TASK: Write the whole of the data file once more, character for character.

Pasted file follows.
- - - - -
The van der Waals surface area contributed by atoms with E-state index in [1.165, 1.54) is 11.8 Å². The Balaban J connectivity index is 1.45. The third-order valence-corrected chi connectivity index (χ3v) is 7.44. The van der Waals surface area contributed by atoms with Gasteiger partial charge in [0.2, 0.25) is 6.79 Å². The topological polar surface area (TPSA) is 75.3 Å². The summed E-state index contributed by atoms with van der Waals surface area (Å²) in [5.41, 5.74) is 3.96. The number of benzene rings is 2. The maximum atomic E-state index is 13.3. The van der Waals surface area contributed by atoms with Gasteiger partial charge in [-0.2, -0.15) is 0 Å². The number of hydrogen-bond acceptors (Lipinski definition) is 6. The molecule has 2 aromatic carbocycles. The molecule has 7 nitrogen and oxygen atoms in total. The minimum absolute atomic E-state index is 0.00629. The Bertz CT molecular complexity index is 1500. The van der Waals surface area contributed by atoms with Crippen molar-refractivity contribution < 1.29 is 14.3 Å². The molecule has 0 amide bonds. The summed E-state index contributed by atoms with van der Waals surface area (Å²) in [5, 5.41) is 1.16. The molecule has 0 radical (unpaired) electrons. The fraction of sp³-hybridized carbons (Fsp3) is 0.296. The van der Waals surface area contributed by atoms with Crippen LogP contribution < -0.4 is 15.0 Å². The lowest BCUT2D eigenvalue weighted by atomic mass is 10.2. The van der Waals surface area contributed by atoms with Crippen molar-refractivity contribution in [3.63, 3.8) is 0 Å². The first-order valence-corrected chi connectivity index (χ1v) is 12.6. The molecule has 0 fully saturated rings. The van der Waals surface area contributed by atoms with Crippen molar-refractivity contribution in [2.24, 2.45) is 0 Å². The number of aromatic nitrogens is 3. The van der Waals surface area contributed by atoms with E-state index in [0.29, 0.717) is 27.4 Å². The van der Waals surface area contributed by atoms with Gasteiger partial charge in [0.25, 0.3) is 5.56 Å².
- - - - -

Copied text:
The van der Waals surface area contributed by atoms with E-state index in [1.165, 1.54) is 11.8 Å². The Balaban J connectivity index is 1.45. The third-order valence-corrected chi connectivity index (χ3v) is 7.44. The van der Waals surface area contributed by atoms with Gasteiger partial charge in [0.2, 0.25) is 6.79 Å². The topological polar surface area (TPSA) is 75.3 Å². The summed E-state index contributed by atoms with van der Waals surface area (Å²) in [5.41, 5.74) is 3.96. The number of benzene rings is 2. The maximum atomic E-state index is 13.3. The van der Waals surface area contributed by atoms with Gasteiger partial charge in [-0.2, -0.15) is 0 Å². The number of hydrogen-bond acceptors (Lipinski definition) is 6. The molecule has 2 aromatic carbocycles. The molecule has 7 nitrogen and oxygen atoms in total. The minimum absolute atomic E-state index is 0.00629. The Bertz CT molecular complexity index is 1500. The van der Waals surface area contributed by atoms with Crippen molar-refractivity contribution < 1.29 is 14.3 Å². The molecule has 0 amide bonds. The summed E-state index contributed by atoms with van der Waals surface area (Å²) in [5, 5.41) is 1.16. The molecule has 0 radical (unpaired) electrons. The fraction of sp³-hybridized carbons (Fsp3) is 0.296. The van der Waals surface area contributed by atoms with Crippen LogP contribution < -0.4 is 15.0 Å². The lowest BCUT2D eigenvalue weighted by atomic mass is 10.2. The van der Waals surface area contributed by atoms with Crippen molar-refractivity contribution in [3.63, 3.8) is 0 Å². The first-order valence-corrected chi connectivity index (χ1v) is 12.6. The molecule has 0 fully saturated rings. The van der Waals surface area contributed by atoms with Crippen molar-refractivity contribution in [2.24, 2.45) is 0 Å². The number of aromatic nitrogens is 3. The van der Waals surface area contributed by atoms with E-state index in [0.29, 0.717) is 27.4 Å². The van der Waals surface area contributed by atoms with Gasteiger partial charge in [0.25, 0.3) is 5.56 Å².